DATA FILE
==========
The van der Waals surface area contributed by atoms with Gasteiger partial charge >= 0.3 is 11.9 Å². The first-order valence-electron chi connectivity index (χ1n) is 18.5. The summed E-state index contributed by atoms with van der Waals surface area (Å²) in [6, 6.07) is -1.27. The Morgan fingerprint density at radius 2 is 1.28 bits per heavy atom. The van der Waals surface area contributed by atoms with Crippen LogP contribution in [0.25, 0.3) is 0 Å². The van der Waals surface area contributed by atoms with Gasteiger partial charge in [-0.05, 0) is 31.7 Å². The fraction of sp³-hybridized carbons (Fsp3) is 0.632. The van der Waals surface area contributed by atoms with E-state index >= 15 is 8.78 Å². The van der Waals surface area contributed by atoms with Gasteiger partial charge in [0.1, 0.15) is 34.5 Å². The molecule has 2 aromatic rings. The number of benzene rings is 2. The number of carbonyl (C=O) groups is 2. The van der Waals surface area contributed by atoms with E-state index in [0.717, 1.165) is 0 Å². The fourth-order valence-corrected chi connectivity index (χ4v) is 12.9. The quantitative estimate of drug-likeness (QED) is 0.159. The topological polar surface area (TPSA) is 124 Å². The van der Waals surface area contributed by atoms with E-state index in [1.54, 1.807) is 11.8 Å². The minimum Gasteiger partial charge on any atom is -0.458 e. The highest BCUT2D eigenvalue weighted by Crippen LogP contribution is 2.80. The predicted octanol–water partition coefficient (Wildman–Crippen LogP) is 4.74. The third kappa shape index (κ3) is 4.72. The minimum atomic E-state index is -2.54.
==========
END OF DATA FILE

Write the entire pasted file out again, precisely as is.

The van der Waals surface area contributed by atoms with Gasteiger partial charge >= 0.3 is 11.9 Å². The first-order valence-electron chi connectivity index (χ1n) is 18.5. The summed E-state index contributed by atoms with van der Waals surface area (Å²) in [6, 6.07) is -1.27. The Morgan fingerprint density at radius 2 is 1.28 bits per heavy atom. The van der Waals surface area contributed by atoms with Crippen LogP contribution in [0.25, 0.3) is 0 Å². The van der Waals surface area contributed by atoms with Gasteiger partial charge in [-0.05, 0) is 31.7 Å². The fraction of sp³-hybridized carbons (Fsp3) is 0.632. The van der Waals surface area contributed by atoms with E-state index >= 15 is 8.78 Å². The van der Waals surface area contributed by atoms with Gasteiger partial charge in [0.1, 0.15) is 34.5 Å². The molecule has 2 aromatic rings. The number of benzene rings is 2. The number of carbonyl (C=O) groups is 2. The van der Waals surface area contributed by atoms with E-state index in [0.717, 1.165) is 0 Å². The fourth-order valence-corrected chi connectivity index (χ4v) is 12.9. The quantitative estimate of drug-likeness (QED) is 0.159. The topological polar surface area (TPSA) is 124 Å². The van der Waals surface area contributed by atoms with E-state index in [1.54, 1.807) is 11.8 Å². The minimum Gasteiger partial charge on any atom is -0.458 e. The highest BCUT2D eigenvalue weighted by Crippen LogP contribution is 2.80. The predicted octanol–water partition coefficient (Wildman–Crippen LogP) is 4.74. The third kappa shape index (κ3) is 4.72. The minimum atomic E-state index is -2.54.